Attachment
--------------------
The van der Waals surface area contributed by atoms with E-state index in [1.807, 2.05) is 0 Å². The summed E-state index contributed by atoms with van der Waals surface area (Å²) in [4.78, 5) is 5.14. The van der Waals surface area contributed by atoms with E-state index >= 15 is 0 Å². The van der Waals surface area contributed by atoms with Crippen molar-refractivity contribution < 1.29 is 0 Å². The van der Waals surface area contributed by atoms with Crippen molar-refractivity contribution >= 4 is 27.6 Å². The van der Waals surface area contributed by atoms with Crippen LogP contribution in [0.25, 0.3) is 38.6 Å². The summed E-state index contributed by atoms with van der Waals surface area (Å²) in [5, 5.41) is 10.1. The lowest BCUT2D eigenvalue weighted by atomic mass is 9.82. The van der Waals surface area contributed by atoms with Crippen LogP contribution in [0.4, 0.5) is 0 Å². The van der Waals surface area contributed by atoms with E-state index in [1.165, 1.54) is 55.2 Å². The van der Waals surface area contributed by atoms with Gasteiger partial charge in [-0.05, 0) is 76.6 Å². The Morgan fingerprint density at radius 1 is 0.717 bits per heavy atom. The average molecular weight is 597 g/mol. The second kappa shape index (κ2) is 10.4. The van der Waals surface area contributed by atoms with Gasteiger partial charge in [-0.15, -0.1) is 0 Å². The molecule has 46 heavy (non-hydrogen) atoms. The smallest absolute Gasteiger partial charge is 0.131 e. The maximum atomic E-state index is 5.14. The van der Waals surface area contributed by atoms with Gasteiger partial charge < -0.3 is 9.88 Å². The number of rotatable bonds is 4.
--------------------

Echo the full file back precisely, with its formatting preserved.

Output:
The van der Waals surface area contributed by atoms with E-state index in [1.807, 2.05) is 0 Å². The summed E-state index contributed by atoms with van der Waals surface area (Å²) in [4.78, 5) is 5.14. The van der Waals surface area contributed by atoms with E-state index >= 15 is 0 Å². The van der Waals surface area contributed by atoms with Crippen molar-refractivity contribution < 1.29 is 0 Å². The van der Waals surface area contributed by atoms with Crippen molar-refractivity contribution >= 4 is 27.6 Å². The van der Waals surface area contributed by atoms with Crippen LogP contribution in [0.25, 0.3) is 38.6 Å². The summed E-state index contributed by atoms with van der Waals surface area (Å²) in [5, 5.41) is 10.1. The lowest BCUT2D eigenvalue weighted by atomic mass is 9.82. The van der Waals surface area contributed by atoms with Crippen LogP contribution in [0.4, 0.5) is 0 Å². The van der Waals surface area contributed by atoms with E-state index in [1.165, 1.54) is 55.2 Å². The van der Waals surface area contributed by atoms with Gasteiger partial charge in [-0.05, 0) is 76.6 Å². The Morgan fingerprint density at radius 1 is 0.717 bits per heavy atom. The average molecular weight is 597 g/mol. The second kappa shape index (κ2) is 10.4. The van der Waals surface area contributed by atoms with Gasteiger partial charge in [-0.15, -0.1) is 0 Å². The molecule has 46 heavy (non-hydrogen) atoms. The smallest absolute Gasteiger partial charge is 0.131 e. The maximum atomic E-state index is 5.14. The van der Waals surface area contributed by atoms with Gasteiger partial charge < -0.3 is 9.88 Å². The number of rotatable bonds is 4.